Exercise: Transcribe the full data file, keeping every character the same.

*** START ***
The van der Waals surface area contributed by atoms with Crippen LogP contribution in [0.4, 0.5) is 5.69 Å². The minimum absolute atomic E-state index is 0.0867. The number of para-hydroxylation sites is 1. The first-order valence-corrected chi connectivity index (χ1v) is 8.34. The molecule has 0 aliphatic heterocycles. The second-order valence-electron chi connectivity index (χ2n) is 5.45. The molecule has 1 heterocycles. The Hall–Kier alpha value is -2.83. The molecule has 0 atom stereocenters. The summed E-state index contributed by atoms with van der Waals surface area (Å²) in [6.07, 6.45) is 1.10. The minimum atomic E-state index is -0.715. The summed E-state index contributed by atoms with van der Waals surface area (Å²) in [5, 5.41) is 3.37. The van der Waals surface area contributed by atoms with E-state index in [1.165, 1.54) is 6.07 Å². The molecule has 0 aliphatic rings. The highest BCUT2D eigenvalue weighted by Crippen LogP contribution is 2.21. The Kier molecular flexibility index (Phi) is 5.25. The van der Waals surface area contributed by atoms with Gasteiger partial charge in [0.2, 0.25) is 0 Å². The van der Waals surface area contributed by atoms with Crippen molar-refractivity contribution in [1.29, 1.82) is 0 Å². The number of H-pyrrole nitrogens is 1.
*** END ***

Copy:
The van der Waals surface area contributed by atoms with Crippen LogP contribution in [0.4, 0.5) is 5.69 Å². The minimum absolute atomic E-state index is 0.0867. The number of para-hydroxylation sites is 1. The first-order valence-corrected chi connectivity index (χ1v) is 8.34. The molecule has 0 aliphatic heterocycles. The second-order valence-electron chi connectivity index (χ2n) is 5.45. The molecule has 1 heterocycles. The Hall–Kier alpha value is -2.83. The molecule has 0 atom stereocenters. The summed E-state index contributed by atoms with van der Waals surface area (Å²) in [6.07, 6.45) is 1.10. The minimum atomic E-state index is -0.715. The summed E-state index contributed by atoms with van der Waals surface area (Å²) in [5, 5.41) is 3.37. The van der Waals surface area contributed by atoms with E-state index in [1.165, 1.54) is 6.07 Å². The molecule has 0 aliphatic rings. The highest BCUT2D eigenvalue weighted by Crippen LogP contribution is 2.21. The Kier molecular flexibility index (Phi) is 5.25. The van der Waals surface area contributed by atoms with Gasteiger partial charge in [0.2, 0.25) is 0 Å². The van der Waals surface area contributed by atoms with Crippen molar-refractivity contribution in [1.29, 1.82) is 0 Å². The number of H-pyrrole nitrogens is 1.